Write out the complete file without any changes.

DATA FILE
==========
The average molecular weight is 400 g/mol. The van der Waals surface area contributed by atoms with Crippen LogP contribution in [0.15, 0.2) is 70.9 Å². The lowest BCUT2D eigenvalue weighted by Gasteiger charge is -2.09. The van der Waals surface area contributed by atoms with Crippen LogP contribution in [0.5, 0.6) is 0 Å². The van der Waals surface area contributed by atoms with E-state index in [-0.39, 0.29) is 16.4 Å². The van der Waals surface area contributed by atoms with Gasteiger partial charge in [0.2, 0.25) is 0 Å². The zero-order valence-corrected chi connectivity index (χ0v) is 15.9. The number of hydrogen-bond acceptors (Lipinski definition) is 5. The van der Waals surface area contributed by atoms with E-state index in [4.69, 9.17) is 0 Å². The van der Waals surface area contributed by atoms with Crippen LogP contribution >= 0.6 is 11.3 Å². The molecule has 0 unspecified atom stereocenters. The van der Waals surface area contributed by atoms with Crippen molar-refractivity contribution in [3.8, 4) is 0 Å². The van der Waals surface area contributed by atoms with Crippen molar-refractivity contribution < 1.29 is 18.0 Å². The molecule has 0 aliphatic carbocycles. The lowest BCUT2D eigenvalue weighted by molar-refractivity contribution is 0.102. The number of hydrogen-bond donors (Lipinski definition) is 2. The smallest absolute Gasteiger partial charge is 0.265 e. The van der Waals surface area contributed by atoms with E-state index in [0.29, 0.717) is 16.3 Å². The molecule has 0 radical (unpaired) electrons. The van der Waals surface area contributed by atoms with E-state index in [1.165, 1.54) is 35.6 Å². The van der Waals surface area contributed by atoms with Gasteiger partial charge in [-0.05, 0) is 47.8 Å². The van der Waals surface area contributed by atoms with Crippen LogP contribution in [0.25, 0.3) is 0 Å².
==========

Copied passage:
The average molecular weight is 400 g/mol. The van der Waals surface area contributed by atoms with Crippen LogP contribution in [0.15, 0.2) is 70.9 Å². The lowest BCUT2D eigenvalue weighted by Gasteiger charge is -2.09. The van der Waals surface area contributed by atoms with Crippen LogP contribution in [0.5, 0.6) is 0 Å². The van der Waals surface area contributed by atoms with E-state index in [-0.39, 0.29) is 16.4 Å². The van der Waals surface area contributed by atoms with Gasteiger partial charge in [0.2, 0.25) is 0 Å². The zero-order valence-corrected chi connectivity index (χ0v) is 15.9. The number of hydrogen-bond acceptors (Lipinski definition) is 5. The van der Waals surface area contributed by atoms with E-state index in [4.69, 9.17) is 0 Å². The van der Waals surface area contributed by atoms with Crippen LogP contribution >= 0.6 is 11.3 Å². The molecule has 0 unspecified atom stereocenters. The van der Waals surface area contributed by atoms with Crippen molar-refractivity contribution in [3.8, 4) is 0 Å². The van der Waals surface area contributed by atoms with Crippen molar-refractivity contribution < 1.29 is 18.0 Å². The molecule has 0 aliphatic carbocycles. The lowest BCUT2D eigenvalue weighted by molar-refractivity contribution is 0.102. The number of hydrogen-bond donors (Lipinski definition) is 2. The smallest absolute Gasteiger partial charge is 0.265 e. The van der Waals surface area contributed by atoms with E-state index in [0.29, 0.717) is 16.3 Å². The molecule has 0 radical (unpaired) electrons. The van der Waals surface area contributed by atoms with E-state index in [1.165, 1.54) is 35.6 Å². The van der Waals surface area contributed by atoms with Gasteiger partial charge in [-0.05, 0) is 47.8 Å². The van der Waals surface area contributed by atoms with Crippen LogP contribution in [0.25, 0.3) is 0 Å².